They’re one of the country’s favourite savings products, but how do Premium Bonds work? With more than £120 billion invested in them, Premium Bonds are a core part of countless personal portfolios and saving strategies.
The product from National Savings & Investments (NS&I) was introduced in 1957 as a way of helping people start a good savings habit.
Fast-forward 66 years and NS&I has paid out £25.7 billion in prizes, and created over 500 Premium Bond £1 million jackpot winners.
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One bondholder has won a total of £1,019,850 across 288 prizes - the luckiest of all the 21 million Premium Bond holders.
Here’s everything you need to know about how Premium Bonds work.
How do Premium Bonds work?
NS&I Premium Bonds are a type of savings product backed by the UK government. The unique appeal of the product is the opportunity to save money while participating in a monthly prize draw, with prizes of up to £1 million.
You may be curious to know how Premium Bonds work, given that it is a prize-based way of generating a return. Unlike traditional savings accounts, where interest is earned on the deposited amount, Premium Bonds do not offer any interest. Instead, the money invested is entered into a monthly prize draw, where bondholders can win tax-free cash prizes. Each bond, and its unique number, represents a chance to win a prize, so the more bonds you hold, the more chance you have of winning.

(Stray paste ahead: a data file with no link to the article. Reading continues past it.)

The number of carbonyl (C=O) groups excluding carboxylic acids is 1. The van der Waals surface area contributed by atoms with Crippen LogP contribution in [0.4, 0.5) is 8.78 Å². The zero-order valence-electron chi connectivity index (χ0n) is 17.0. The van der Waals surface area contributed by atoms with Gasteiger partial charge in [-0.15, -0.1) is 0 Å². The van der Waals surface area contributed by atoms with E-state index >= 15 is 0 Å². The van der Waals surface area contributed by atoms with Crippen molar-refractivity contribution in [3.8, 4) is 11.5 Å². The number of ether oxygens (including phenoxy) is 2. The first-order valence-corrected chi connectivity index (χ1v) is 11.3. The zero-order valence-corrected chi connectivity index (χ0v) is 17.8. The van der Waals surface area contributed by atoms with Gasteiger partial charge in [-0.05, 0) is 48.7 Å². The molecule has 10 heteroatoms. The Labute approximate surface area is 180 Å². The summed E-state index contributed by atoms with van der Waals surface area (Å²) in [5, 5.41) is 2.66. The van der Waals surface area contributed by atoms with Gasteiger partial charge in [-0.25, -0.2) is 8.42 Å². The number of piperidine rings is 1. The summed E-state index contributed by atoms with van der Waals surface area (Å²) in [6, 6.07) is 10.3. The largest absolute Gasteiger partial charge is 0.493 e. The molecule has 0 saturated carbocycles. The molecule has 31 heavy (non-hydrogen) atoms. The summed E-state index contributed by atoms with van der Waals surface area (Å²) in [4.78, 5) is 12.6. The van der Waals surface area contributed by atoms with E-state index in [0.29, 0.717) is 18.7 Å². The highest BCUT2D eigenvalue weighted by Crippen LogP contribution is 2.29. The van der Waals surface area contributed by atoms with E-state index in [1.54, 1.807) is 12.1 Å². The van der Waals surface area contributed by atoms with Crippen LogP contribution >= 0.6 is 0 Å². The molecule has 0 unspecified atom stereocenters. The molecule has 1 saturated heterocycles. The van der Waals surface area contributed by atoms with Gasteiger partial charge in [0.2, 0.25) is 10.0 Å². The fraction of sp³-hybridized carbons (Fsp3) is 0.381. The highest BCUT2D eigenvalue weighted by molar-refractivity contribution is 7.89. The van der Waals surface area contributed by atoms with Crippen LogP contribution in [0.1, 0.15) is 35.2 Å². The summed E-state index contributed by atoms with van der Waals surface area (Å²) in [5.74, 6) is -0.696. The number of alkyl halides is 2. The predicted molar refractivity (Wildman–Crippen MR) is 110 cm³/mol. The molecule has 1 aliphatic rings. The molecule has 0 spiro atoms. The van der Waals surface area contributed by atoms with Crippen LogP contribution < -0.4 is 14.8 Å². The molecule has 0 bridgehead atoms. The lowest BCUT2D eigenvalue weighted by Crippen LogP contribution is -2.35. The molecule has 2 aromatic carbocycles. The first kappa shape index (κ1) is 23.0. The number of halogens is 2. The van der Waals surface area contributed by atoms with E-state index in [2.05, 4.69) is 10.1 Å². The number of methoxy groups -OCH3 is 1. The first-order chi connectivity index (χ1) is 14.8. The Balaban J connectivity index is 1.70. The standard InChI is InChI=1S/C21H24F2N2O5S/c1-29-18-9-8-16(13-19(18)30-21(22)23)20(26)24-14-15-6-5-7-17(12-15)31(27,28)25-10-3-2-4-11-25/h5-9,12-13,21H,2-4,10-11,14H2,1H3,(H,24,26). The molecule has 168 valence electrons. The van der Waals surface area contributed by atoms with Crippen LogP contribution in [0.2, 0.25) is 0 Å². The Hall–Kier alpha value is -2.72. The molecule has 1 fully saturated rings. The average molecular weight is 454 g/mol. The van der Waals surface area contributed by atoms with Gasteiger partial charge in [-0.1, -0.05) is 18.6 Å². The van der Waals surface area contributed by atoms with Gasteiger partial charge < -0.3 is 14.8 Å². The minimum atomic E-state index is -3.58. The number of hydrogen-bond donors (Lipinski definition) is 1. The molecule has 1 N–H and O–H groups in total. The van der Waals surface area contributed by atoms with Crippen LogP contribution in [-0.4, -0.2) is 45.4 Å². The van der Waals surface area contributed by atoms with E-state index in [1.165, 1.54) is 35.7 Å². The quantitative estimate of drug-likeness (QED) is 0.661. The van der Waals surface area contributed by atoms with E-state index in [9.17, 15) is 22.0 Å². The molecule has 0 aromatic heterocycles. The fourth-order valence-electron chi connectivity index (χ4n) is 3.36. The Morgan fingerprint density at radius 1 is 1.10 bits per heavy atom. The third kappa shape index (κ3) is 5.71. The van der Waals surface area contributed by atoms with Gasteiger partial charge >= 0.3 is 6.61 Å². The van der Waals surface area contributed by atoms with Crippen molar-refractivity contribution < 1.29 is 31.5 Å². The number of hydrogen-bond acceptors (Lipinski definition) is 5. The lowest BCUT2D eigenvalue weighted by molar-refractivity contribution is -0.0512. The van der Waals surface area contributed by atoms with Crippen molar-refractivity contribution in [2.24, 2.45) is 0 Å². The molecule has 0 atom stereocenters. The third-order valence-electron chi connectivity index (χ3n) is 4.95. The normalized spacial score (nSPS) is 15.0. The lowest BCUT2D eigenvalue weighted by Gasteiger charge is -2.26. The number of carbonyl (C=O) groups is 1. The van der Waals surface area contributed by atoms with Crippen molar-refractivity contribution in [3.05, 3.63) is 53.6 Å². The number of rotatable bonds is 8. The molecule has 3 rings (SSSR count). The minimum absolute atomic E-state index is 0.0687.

The prize amounts vary, with two millionaire-making prizes awarded each month, as well as smaller prizes ranging from £25 to £100,000.
One of the appealing aspects of Premium Bonds is the security they offer. As the UK government backs them, the investment is considered risk-free and the amount invested is always secure. Additionally, the prizes won are also tax-free, further enhancing the potential returns for bondholders.
How much can I invest?
The maximum you can save in Premium Bonds is £50,000. The minimum is £25.
You can buy bonds online, over the phone or by post.
It’s possible to buy Premium Bonds for a child. Until the child’s 16th birthday, the parent or guardian named on the application looks after the bonds, regardless of who bought them.
How much can I earn?
There are no guaranteed returns or regular income with Premium Bonds. Instead, there’s the chance to win a prize (or prizes) each month.
You may have heard of the prize fund rate. This is a benchmark used by NS&I to set how many of each prize should be given away every month. It is currently 3.7% - the highest in 15 years. But this is an average rate for someone with average luck. Some people will earn more, especially if they scoop a big prize, while others will win nothing. It’s important not to get this figure confused with a conventional interest rate that you would see on a savings account.
As well as the prize fund rate, NS&I also publishes the odds of winning. The odds are currently 24,000 to 1 (for every £1 bond).
As interest rates rise and NS&I tries to compete with banks and building societies for savers’ month, the prize fund rate will go up again in August, to 4%, and the odds will increase to 22,000 to 1.
Are Premium Bonds right for me?
Premium Bonds operate differently from other savings products, in that there is no guaranteed interest, with prizes being the means of generating a return. But while this approach may seem a bit strange, Premium Bonds can act as a useful diversifier within a wider portfolio.
Every penny spent on Premium Bonds is backed by the government - even above the £85,000 Financial Services Compensation Scheme (FSCS) limit. For this reason, many investors opt to put considerable amounts in NS&I products (and more bonds mean more chances for prizes).